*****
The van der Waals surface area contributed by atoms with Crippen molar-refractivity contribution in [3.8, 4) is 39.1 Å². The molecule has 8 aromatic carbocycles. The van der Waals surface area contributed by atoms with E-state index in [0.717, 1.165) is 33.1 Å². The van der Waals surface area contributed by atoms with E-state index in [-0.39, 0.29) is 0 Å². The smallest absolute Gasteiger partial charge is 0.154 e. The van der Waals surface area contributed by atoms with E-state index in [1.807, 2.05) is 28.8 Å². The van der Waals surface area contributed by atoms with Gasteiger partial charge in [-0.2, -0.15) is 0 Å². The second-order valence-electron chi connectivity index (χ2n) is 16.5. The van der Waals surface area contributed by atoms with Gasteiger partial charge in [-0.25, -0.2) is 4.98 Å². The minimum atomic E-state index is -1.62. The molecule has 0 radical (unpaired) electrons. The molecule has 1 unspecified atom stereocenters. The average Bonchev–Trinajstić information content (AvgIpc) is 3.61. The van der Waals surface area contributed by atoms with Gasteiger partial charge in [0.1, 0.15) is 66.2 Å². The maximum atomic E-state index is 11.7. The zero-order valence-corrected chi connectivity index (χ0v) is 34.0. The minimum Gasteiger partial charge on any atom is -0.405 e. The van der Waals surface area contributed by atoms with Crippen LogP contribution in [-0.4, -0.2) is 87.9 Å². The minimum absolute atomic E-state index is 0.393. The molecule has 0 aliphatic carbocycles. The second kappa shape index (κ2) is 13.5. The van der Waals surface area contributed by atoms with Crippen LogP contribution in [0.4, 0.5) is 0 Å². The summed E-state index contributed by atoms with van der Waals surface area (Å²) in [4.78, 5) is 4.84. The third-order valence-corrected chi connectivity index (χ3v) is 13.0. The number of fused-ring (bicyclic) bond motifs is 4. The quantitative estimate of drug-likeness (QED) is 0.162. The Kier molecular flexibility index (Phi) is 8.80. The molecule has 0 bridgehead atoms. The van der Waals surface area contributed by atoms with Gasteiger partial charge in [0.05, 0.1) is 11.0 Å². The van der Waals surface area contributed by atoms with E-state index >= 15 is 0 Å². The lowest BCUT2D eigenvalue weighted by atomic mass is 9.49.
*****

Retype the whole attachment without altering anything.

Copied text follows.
The van der Waals surface area contributed by atoms with Crippen molar-refractivity contribution in [3.8, 4) is 39.1 Å². The molecule has 8 aromatic carbocycles. The van der Waals surface area contributed by atoms with E-state index in [0.717, 1.165) is 33.1 Å². The van der Waals surface area contributed by atoms with E-state index in [-0.39, 0.29) is 0 Å². The smallest absolute Gasteiger partial charge is 0.154 e. The van der Waals surface area contributed by atoms with E-state index in [1.807, 2.05) is 28.8 Å². The van der Waals surface area contributed by atoms with Gasteiger partial charge in [-0.2, -0.15) is 0 Å². The second-order valence-electron chi connectivity index (χ2n) is 16.5. The van der Waals surface area contributed by atoms with Gasteiger partial charge in [-0.25, -0.2) is 4.98 Å². The minimum atomic E-state index is -1.62. The molecule has 0 radical (unpaired) electrons. The molecule has 1 unspecified atom stereocenters. The average Bonchev–Trinajstić information content (AvgIpc) is 3.61. The van der Waals surface area contributed by atoms with Gasteiger partial charge in [0.1, 0.15) is 66.2 Å². The maximum atomic E-state index is 11.7. The zero-order valence-corrected chi connectivity index (χ0v) is 34.0. The minimum Gasteiger partial charge on any atom is -0.405 e. The van der Waals surface area contributed by atoms with Crippen LogP contribution in [-0.4, -0.2) is 87.9 Å². The minimum absolute atomic E-state index is 0.393. The molecule has 0 aliphatic carbocycles. The second kappa shape index (κ2) is 13.5. The van der Waals surface area contributed by atoms with Crippen LogP contribution in [0.4, 0.5) is 0 Å². The summed E-state index contributed by atoms with van der Waals surface area (Å²) in [4.78, 5) is 4.84. The third-order valence-corrected chi connectivity index (χ3v) is 13.0. The number of fused-ring (bicyclic) bond motifs is 4. The quantitative estimate of drug-likeness (QED) is 0.162. The Kier molecular flexibility index (Phi) is 8.80. The molecule has 0 bridgehead atoms. The van der Waals surface area contributed by atoms with Gasteiger partial charge in [0.05, 0.1) is 11.0 Å². The van der Waals surface area contributed by atoms with E-state index >= 15 is 0 Å². The lowest BCUT2D eigenvalue weighted by atomic mass is 9.49.